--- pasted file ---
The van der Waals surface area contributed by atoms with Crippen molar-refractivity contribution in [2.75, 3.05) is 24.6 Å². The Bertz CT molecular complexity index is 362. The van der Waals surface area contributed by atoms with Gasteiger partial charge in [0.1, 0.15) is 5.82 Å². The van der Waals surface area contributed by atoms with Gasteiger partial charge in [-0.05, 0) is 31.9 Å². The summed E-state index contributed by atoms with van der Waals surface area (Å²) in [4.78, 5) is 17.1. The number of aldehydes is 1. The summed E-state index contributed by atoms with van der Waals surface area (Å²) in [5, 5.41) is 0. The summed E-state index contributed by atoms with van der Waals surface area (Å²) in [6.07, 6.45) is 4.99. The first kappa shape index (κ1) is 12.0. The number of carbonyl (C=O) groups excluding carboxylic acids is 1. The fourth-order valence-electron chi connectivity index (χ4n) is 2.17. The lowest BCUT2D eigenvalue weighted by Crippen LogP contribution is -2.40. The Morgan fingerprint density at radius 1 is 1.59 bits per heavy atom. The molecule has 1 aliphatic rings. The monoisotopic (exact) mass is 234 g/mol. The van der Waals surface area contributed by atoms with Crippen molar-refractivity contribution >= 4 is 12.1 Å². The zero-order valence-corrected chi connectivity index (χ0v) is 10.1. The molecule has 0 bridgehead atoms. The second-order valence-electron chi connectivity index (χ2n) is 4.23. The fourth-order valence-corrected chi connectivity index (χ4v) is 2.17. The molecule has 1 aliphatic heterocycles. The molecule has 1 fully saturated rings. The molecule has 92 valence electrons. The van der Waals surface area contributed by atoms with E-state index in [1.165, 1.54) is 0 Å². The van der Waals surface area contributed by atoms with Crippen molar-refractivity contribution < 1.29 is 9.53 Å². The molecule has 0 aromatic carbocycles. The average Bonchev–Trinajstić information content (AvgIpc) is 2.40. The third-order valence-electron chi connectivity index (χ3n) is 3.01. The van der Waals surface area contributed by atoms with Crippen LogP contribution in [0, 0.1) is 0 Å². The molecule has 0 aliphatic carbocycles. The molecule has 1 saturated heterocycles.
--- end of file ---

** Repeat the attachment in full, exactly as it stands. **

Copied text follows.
The van der Waals surface area contributed by atoms with Crippen molar-refractivity contribution in [2.75, 3.05) is 24.6 Å². The Bertz CT molecular complexity index is 362. The van der Waals surface area contributed by atoms with Gasteiger partial charge in [0.1, 0.15) is 5.82 Å². The van der Waals surface area contributed by atoms with Gasteiger partial charge in [-0.05, 0) is 31.9 Å². The summed E-state index contributed by atoms with van der Waals surface area (Å²) in [4.78, 5) is 17.1. The number of aldehydes is 1. The summed E-state index contributed by atoms with van der Waals surface area (Å²) in [5, 5.41) is 0. The summed E-state index contributed by atoms with van der Waals surface area (Å²) in [6.07, 6.45) is 4.99. The first kappa shape index (κ1) is 12.0. The number of carbonyl (C=O) groups excluding carboxylic acids is 1. The fourth-order valence-electron chi connectivity index (χ4n) is 2.17. The lowest BCUT2D eigenvalue weighted by Crippen LogP contribution is -2.40. The Morgan fingerprint density at radius 1 is 1.59 bits per heavy atom. The molecule has 1 aliphatic rings. The monoisotopic (exact) mass is 234 g/mol. The van der Waals surface area contributed by atoms with Crippen molar-refractivity contribution >= 4 is 12.1 Å². The zero-order valence-corrected chi connectivity index (χ0v) is 10.1. The molecule has 0 bridgehead atoms. The second-order valence-electron chi connectivity index (χ2n) is 4.23. The fourth-order valence-corrected chi connectivity index (χ4v) is 2.17. The molecule has 1 aliphatic heterocycles. The molecule has 1 fully saturated rings. The molecule has 92 valence electrons. The van der Waals surface area contributed by atoms with E-state index in [1.165, 1.54) is 0 Å². The van der Waals surface area contributed by atoms with Crippen molar-refractivity contribution < 1.29 is 9.53 Å². The molecule has 0 aromatic carbocycles. The average Bonchev–Trinajstić information content (AvgIpc) is 2.40. The third-order valence-electron chi connectivity index (χ3n) is 3.01. The van der Waals surface area contributed by atoms with Crippen LogP contribution in [0, 0.1) is 0 Å². The molecule has 0 aliphatic carbocycles. The molecule has 1 saturated heterocycles.